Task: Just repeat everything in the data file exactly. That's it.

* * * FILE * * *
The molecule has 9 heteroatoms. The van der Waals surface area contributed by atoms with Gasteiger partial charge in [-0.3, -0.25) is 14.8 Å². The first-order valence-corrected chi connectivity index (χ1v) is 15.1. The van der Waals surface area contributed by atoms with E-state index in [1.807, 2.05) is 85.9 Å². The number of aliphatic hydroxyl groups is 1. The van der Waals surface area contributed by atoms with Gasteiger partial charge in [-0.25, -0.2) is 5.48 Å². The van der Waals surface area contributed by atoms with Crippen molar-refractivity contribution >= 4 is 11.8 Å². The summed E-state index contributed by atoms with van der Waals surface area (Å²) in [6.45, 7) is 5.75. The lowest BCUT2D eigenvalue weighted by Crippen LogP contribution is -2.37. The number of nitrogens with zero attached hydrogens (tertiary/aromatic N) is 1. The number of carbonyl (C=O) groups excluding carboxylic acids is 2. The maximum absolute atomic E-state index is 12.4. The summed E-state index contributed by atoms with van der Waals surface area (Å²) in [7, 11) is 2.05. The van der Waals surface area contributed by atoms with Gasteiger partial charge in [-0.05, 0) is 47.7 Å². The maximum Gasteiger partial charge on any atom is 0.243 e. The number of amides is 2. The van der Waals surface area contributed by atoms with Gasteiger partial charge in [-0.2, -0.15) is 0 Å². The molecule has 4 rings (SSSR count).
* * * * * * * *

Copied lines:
The molecule has 9 heteroatoms. The van der Waals surface area contributed by atoms with Gasteiger partial charge in [-0.3, -0.25) is 14.8 Å². The first-order valence-corrected chi connectivity index (χ1v) is 15.1. The van der Waals surface area contributed by atoms with E-state index in [1.807, 2.05) is 85.9 Å². The number of aliphatic hydroxyl groups is 1. The van der Waals surface area contributed by atoms with Gasteiger partial charge in [-0.25, -0.2) is 5.48 Å². The van der Waals surface area contributed by atoms with Crippen molar-refractivity contribution >= 4 is 11.8 Å². The summed E-state index contributed by atoms with van der Waals surface area (Å²) in [6.45, 7) is 5.75. The lowest BCUT2D eigenvalue weighted by Crippen LogP contribution is -2.37. The number of nitrogens with zero attached hydrogens (tertiary/aromatic N) is 1. The number of carbonyl (C=O) groups excluding carboxylic acids is 2. The maximum absolute atomic E-state index is 12.4. The summed E-state index contributed by atoms with van der Waals surface area (Å²) in [7, 11) is 2.05. The van der Waals surface area contributed by atoms with Gasteiger partial charge in [-0.05, 0) is 47.7 Å². The maximum Gasteiger partial charge on any atom is 0.243 e. The number of amides is 2. The van der Waals surface area contributed by atoms with Gasteiger partial charge in [-0.2, -0.15) is 0 Å². The molecule has 4 rings (SSSR count).